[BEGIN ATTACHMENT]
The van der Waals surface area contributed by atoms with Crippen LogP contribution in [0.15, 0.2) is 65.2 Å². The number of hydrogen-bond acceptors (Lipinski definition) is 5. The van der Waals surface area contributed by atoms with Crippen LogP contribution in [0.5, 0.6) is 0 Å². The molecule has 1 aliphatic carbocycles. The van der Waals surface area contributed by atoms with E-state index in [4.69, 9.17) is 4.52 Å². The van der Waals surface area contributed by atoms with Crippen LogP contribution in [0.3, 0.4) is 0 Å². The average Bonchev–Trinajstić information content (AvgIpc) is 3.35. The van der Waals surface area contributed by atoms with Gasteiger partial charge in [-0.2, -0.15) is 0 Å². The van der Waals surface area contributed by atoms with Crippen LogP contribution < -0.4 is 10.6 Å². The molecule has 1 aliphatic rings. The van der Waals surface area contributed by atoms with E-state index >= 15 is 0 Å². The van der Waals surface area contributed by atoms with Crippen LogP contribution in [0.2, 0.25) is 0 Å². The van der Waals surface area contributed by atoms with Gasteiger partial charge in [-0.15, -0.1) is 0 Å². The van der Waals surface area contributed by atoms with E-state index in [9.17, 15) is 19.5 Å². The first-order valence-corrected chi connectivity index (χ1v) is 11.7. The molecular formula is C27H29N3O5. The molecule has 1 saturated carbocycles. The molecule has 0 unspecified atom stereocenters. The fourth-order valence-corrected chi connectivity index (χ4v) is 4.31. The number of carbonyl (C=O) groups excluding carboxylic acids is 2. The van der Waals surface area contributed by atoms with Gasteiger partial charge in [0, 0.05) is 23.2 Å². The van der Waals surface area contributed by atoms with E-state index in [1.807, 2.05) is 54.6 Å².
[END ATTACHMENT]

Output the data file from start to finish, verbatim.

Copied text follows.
The van der Waals surface area contributed by atoms with Crippen LogP contribution in [0.15, 0.2) is 65.2 Å². The number of hydrogen-bond acceptors (Lipinski definition) is 5. The van der Waals surface area contributed by atoms with Crippen LogP contribution in [0.5, 0.6) is 0 Å². The molecule has 1 aliphatic carbocycles. The van der Waals surface area contributed by atoms with E-state index in [4.69, 9.17) is 4.52 Å². The van der Waals surface area contributed by atoms with Crippen LogP contribution in [0.3, 0.4) is 0 Å². The average Bonchev–Trinajstić information content (AvgIpc) is 3.35. The van der Waals surface area contributed by atoms with Gasteiger partial charge in [-0.2, -0.15) is 0 Å². The van der Waals surface area contributed by atoms with Crippen LogP contribution < -0.4 is 10.6 Å². The molecule has 1 aliphatic rings. The van der Waals surface area contributed by atoms with E-state index >= 15 is 0 Å². The van der Waals surface area contributed by atoms with Crippen LogP contribution in [0.2, 0.25) is 0 Å². The van der Waals surface area contributed by atoms with Gasteiger partial charge in [-0.15, -0.1) is 0 Å². The van der Waals surface area contributed by atoms with E-state index in [9.17, 15) is 19.5 Å². The first-order valence-corrected chi connectivity index (χ1v) is 11.7. The molecular formula is C27H29N3O5. The molecule has 1 saturated carbocycles. The molecule has 0 unspecified atom stereocenters. The fourth-order valence-corrected chi connectivity index (χ4v) is 4.31. The number of carbonyl (C=O) groups excluding carboxylic acids is 2. The van der Waals surface area contributed by atoms with Gasteiger partial charge in [0, 0.05) is 23.2 Å². The van der Waals surface area contributed by atoms with E-state index in [1.807, 2.05) is 54.6 Å².